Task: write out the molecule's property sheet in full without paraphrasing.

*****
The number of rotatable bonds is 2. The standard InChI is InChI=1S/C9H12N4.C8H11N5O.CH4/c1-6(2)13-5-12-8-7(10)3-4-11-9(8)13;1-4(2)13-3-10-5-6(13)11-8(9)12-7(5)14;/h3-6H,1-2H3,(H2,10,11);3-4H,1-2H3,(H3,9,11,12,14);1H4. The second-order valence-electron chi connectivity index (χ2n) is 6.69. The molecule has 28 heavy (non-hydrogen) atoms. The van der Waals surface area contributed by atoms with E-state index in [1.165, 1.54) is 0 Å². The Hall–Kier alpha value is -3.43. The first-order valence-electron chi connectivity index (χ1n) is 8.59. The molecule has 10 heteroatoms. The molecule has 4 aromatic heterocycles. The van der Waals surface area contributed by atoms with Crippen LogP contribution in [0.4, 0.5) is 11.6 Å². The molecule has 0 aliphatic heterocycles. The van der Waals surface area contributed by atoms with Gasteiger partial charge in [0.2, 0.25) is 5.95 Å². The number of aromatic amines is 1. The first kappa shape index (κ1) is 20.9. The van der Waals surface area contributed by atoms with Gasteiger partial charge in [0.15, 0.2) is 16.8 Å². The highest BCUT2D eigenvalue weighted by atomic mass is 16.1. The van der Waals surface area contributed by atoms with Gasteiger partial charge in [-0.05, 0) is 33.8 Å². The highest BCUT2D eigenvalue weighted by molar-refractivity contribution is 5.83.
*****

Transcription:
The number of rotatable bonds is 2. The standard InChI is InChI=1S/C9H12N4.C8H11N5O.CH4/c1-6(2)13-5-12-8-7(10)3-4-11-9(8)13;1-4(2)13-3-10-5-6(13)11-8(9)12-7(5)14;/h3-6H,1-2H3,(H2,10,11);3-4H,1-2H3,(H3,9,11,12,14);1H4. The second-order valence-electron chi connectivity index (χ2n) is 6.69. The molecule has 28 heavy (non-hydrogen) atoms. The van der Waals surface area contributed by atoms with E-state index in [1.165, 1.54) is 0 Å². The Hall–Kier alpha value is -3.43. The first-order valence-electron chi connectivity index (χ1n) is 8.59. The molecule has 10 heteroatoms. The molecule has 4 aromatic heterocycles. The van der Waals surface area contributed by atoms with Crippen LogP contribution in [0.4, 0.5) is 11.6 Å². The molecule has 0 aliphatic heterocycles. The van der Waals surface area contributed by atoms with Gasteiger partial charge in [0.2, 0.25) is 5.95 Å². The number of aromatic amines is 1. The first kappa shape index (κ1) is 20.9. The van der Waals surface area contributed by atoms with Gasteiger partial charge in [0.15, 0.2) is 16.8 Å². The highest BCUT2D eigenvalue weighted by atomic mass is 16.1. The van der Waals surface area contributed by atoms with Gasteiger partial charge in [-0.05, 0) is 33.8 Å². The highest BCUT2D eigenvalue weighted by molar-refractivity contribution is 5.83.